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A blog from CityRealty (Links below will take you to the 6sqft site)

140 Riverside Boulevard

Between West 66th Street & West 67th Street

90
Carter Horsley
Review by Carter Horsley
Carter Horsley Carter B. Horsley, a former journalist for The New York Times, The International Herald Tribune and The New York Post. Mr. Horsley is also the editorial director of CityRealty.com.
 

This handsome rental apartment tower at 140 Riverside Boulevard between 66th and 67th Streets was completed in 2003 in Donald Trump’s enormous redevelopment, known as Trump Place that is now known as Riverside South, of the former rail yards at the south end of Riverside Park.

it is a modest, for Trump, 30 stories in height. It is, however, not all that small as it contains 288 apartments.

A November 15, 2016 article by Charles B. Bagli in The New York Times reported that Equity Residential is removing the "Trump Place" name on this  building and 160 and 180 Riverside Boulevard.  In October, 2016, hundreds of residents in these buildings signed a petition to "Dump the Trump Name" because of provocative statements made by the developer in this Presidential campaign. Mr. Trump was elected President of the United States in the 2016 election.

Equity Residential bought the three buildings in 2005 for $809 million.

Mr. Bagli's article quoted Sam Zell, the chairman of Equity Residential as stating in an interview that "the tenants had no role in this," adding that he and Mr. Trumphad discussed the change a year ago, adding "we didn't want anything to happen while the election was going on.""

Equity had entered a "use of name contract" with Mr. Trump, but it expired, according to the article, which added that a spokesman for the Trump Organization said that the name change "was mutually agreed upon."

Designed by Costas Kondylis & Partners and Philip Johnson Alan Ritchie Architects.

It is located pretty much in the middle of the former Penn Yards property. Several taller residential towers were previously completed on the site by Mr. Trump to the north.

It is in the middle of Donald Trump's Trump Place redevelopment of the former railyards at the south end of Riverside Park. Trump Place subsequently became known as Riverside South, a $3 billion, 75-acre project that called for a total of about 5,700 apartments, about 140,000 square feet of retail space and a 21.5-acre park between 59th and 72nd Streets south of Riverside Park.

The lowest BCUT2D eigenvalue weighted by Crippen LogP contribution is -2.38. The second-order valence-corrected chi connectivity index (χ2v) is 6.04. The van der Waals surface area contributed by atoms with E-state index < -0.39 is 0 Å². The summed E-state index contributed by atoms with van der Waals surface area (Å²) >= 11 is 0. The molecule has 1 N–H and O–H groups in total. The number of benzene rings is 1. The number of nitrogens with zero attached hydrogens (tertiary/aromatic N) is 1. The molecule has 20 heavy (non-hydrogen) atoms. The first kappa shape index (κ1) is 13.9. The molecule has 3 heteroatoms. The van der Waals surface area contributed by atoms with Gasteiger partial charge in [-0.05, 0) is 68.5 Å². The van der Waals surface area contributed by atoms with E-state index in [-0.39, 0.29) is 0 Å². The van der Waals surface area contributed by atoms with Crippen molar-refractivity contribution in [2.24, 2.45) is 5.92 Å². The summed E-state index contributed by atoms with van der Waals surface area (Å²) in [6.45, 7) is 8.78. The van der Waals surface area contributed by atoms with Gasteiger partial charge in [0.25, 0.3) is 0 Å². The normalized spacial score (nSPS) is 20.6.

The entire site now has a major and impressive skyline along the Hudson River. As a group, the buildings are heavily influenced by the pre-war towers along Riverside Drive, which is not inappropriate.

Bottom Line

Centrally located in Riverside South, this tower offers great river views and is not far from the Lincoln Center for The Performing Arts.

Mr. Trump sold off much of his stake in the site in the mid-1990s to a group of investors from Hong Kong such as Henry Cheng, Vincent Lo, Charles Yeung, Edward Wong and David Chiu,- and the first building permit was not issued until 1997, slowly advancing from north to south.

Mr. Trump built 7 apartment towers and in mid-2005, Extell and the Carlyle Group bought the remaining property for $1.76 billion, though Mr. Trump later filed a lawsuit claiming his Hong Kong investors could have gotten a higher price. 

Extell built four more towers, all designed by Costas Kondylis in a style generally similar to Trump's towers and in 2011 proceeding with a five-tower plan for the last site.  Extell would sell three of its towers, all rentals, to Equity Residential in 2005.  Extell then commissioned French architect Christian de Portzamparc whose designs were quite angular and very different from the rest of the Riverside Boulevard developments.

Description

This symmetrical, gray-glass tower has one central setback and three setbacks on the north and south wings. It has a vaulted top.

The building has rounded corners and many corner windows but not balconies.

Amenities

It has a concierge, a doorman, a garage, a health club, basement storage and central air-conditioning.

This building, which has a health club and swimming pool, a sundeck and a garage, is only a few blocks west of the Lincoln Center for the Performing Arts and the many restaurants and boutiques in that district. There is cross-town bus service on 65th & 66th Streets.

Apartments

Apartment 1518 is a studio unit with a long entry foyer leading to a enclosed kitchen and a 16-foot-long living area.

Apartment 2103 is a two-bedroom unit with a foyer leading to a 21-foot-long living room adjacent to an open, 12-foot-long dining room with a curved window wall opening onto a 24-foot-long terrace.  The unit has an 8-foot-long enclosed kitchen.

Apartment 03-6-8 is a two-bedroom unit has a long foyer that leads past a pass-through kitchen to a 20-foot-long living/dining room.  The 14-foot-long master bedroom has a long curved window wall.

History

A century from now, it will be interesting to gauge the relative importance to the Upper West Side of the Dakota, the twin-towers of Central Park West, Robert Moses's creation of Riverside Park, the New York Coliseum, designation in the 1950s of the West Side Urban Renewal Project, the Lincoln Center for the Performing Arts, the Time-Warner Center and Trump Place.

In New York City, nothing is inevitable, but a lot is possible.

In 2005, Extell sold its three rental buildings, including this one, to Equity Residential, for $816 million. 

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